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GEM-World Bank/GFDRR-DFID challenge fund projects kick off


Jul 2, 2018

The GFDRR-DFID Challenge Fund projects on the development of exposure, vulnerability and hazard footprints databases kicked off with a 2-day inception workshop held at GEM Headquarters from 10-11 April 2017. Several organizations attended the workshop led by World Bank’s GFDRR, British Geological Survey (BGS), GEM Foundation and the University College London (UCL). BGS leads the development of a data schema and data for a multi-hazard database (Challenge 1) while GEM and University College London lead the development of a global exposure database (Challenge 2) and open vulnerability platform for evaluating risk (Challenge 3) respectively. GEM also contributes to Challenge Fund 1 and 3.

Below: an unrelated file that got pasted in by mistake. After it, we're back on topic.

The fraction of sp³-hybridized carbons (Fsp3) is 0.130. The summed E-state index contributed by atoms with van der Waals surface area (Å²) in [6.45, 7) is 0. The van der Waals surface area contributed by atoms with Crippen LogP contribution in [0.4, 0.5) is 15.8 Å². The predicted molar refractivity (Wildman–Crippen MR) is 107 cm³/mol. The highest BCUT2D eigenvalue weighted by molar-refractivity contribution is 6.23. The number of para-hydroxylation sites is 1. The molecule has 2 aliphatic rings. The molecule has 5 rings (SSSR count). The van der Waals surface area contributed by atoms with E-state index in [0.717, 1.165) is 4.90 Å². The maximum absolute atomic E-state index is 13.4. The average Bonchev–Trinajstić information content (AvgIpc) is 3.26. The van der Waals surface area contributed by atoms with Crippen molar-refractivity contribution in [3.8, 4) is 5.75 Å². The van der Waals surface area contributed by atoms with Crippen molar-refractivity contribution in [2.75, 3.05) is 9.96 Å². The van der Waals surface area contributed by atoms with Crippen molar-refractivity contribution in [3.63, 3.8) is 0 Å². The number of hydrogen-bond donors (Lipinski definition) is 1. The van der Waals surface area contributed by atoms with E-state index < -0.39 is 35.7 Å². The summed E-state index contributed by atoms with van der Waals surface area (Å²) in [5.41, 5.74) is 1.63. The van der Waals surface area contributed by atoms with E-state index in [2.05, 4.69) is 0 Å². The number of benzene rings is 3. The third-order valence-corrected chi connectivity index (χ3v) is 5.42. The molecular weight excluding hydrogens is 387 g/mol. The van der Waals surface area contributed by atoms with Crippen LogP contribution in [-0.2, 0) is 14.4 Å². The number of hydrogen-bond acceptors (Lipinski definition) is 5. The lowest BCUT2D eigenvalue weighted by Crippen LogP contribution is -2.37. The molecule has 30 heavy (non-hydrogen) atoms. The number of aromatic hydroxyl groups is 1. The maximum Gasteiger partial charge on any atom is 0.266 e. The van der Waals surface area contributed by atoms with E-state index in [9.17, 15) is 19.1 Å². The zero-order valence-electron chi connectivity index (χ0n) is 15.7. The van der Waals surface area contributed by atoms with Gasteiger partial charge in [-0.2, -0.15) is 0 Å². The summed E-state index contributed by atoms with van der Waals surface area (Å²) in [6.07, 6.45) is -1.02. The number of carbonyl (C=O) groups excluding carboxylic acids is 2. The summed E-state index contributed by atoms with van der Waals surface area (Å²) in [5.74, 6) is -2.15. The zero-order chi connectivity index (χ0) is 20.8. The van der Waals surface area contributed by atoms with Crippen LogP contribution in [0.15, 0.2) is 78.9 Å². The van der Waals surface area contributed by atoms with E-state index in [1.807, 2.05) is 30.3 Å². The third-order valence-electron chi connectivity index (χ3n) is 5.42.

The goal of the workshop is to integrate the three Challenge Funds so that the final product contributes to the broader objectives of the building evidence for action on disaster risk management and the Sendai Framework. Alanna Simpson, Senior Disaster Risk Management Specialist and leader of the GFDRR Labs team notes that “GEM has done very well in the development of earthquake exposure data” but added that “the idea of the three Challenge Funds is for people to collect information - hazard, exposure and vulnerability - on the built environment at the same time for multiple perils.” She further adds that “the projects would not only develop an exposure database schema that will allow people to collect data only once for many purposes, but would also look into how this framework would be flexible enough to take the top down and bottom up information, including official and non-official data so that they can be used to build the whole picture.”


The GFDRR-DFID Challenge Fund seeks to bridge the gap between technology and on-the-ground user needs in the field of disaster risk identification. The Global Facility for Disaster Reduction and Recovery (GFDRR) is a global partnership that helps developing countries better understand and reduce their vulnerability to natural hazards and climate change.For more information, visit and

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